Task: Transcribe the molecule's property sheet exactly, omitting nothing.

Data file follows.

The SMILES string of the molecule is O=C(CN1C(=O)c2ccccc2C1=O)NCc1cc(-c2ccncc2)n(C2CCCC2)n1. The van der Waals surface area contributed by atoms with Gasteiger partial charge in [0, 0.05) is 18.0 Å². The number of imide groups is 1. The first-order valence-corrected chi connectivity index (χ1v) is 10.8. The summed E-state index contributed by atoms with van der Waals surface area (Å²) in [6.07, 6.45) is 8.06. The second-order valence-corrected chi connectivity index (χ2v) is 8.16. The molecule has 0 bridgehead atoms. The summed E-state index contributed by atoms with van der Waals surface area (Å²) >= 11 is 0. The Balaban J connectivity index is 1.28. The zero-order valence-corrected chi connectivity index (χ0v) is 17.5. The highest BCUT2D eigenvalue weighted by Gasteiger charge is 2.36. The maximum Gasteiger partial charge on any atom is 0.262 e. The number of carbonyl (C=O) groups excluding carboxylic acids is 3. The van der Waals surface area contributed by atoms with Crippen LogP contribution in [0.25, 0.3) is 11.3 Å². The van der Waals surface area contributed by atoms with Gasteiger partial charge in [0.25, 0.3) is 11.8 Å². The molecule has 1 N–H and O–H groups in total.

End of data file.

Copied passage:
The SMILES string of the molecule is O=C(CN1C(=O)c2ccccc2C1=O)NCc1cc(-c2ccncc2)n(C2CCCC2)n1. The van der Waals surface area contributed by atoms with Gasteiger partial charge in [0, 0.05) is 18.0 Å². The number of imide groups is 1. The first-order valence-corrected chi connectivity index (χ1v) is 10.8. The summed E-state index contributed by atoms with van der Waals surface area (Å²) in [6.07, 6.45) is 8.06. The second-order valence-corrected chi connectivity index (χ2v) is 8.16. The molecule has 0 bridgehead atoms. The summed E-state index contributed by atoms with van der Waals surface area (Å²) >= 11 is 0. The Balaban J connectivity index is 1.28. The zero-order valence-corrected chi connectivity index (χ0v) is 17.5. The highest BCUT2D eigenvalue weighted by Gasteiger charge is 2.36. The maximum Gasteiger partial charge on any atom is 0.262 e. The number of carbonyl (C=O) groups excluding carboxylic acids is 3. The van der Waals surface area contributed by atoms with Crippen LogP contribution in [0.25, 0.3) is 11.3 Å². The van der Waals surface area contributed by atoms with Gasteiger partial charge in [0.25, 0.3) is 11.8 Å². The molecule has 1 N–H and O–H groups in total.